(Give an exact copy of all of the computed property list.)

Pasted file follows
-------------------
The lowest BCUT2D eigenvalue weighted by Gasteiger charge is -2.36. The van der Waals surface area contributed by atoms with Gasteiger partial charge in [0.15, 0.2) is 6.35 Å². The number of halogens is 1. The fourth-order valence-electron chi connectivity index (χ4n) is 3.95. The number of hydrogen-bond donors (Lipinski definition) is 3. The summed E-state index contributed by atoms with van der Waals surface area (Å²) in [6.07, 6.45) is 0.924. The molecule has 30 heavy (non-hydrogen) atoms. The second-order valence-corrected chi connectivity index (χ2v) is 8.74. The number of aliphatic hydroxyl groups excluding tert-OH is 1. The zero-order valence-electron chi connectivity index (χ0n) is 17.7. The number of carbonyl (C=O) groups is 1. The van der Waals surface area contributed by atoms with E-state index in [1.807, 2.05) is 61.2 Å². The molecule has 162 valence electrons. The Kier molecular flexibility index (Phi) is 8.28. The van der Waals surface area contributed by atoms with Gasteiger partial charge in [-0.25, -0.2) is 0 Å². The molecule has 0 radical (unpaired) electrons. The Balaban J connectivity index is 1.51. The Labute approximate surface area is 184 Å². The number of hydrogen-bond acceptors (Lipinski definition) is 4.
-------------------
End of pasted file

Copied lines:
The lowest BCUT2D eigenvalue weighted by Gasteiger charge is -2.36. The van der Waals surface area contributed by atoms with Gasteiger partial charge in [0.15, 0.2) is 6.35 Å². The number of halogens is 1. The fourth-order valence-electron chi connectivity index (χ4n) is 3.95. The number of hydrogen-bond donors (Lipinski definition) is 3. The summed E-state index contributed by atoms with van der Waals surface area (Å²) in [6.07, 6.45) is 0.924. The molecule has 30 heavy (non-hydrogen) atoms. The second-order valence-corrected chi connectivity index (χ2v) is 8.74. The number of aliphatic hydroxyl groups excluding tert-OH is 1. The zero-order valence-electron chi connectivity index (χ0n) is 17.7. The number of carbonyl (C=O) groups is 1. The van der Waals surface area contributed by atoms with E-state index in [1.807, 2.05) is 61.2 Å². The molecule has 162 valence electrons. The Kier molecular flexibility index (Phi) is 8.28. The van der Waals surface area contributed by atoms with Gasteiger partial charge in [-0.25, -0.2) is 0 Å². The molecule has 0 radical (unpaired) electrons. The Balaban J connectivity index is 1.51. The Labute approximate surface area is 184 Å². The number of hydrogen-bond acceptors (Lipinski definition) is 4.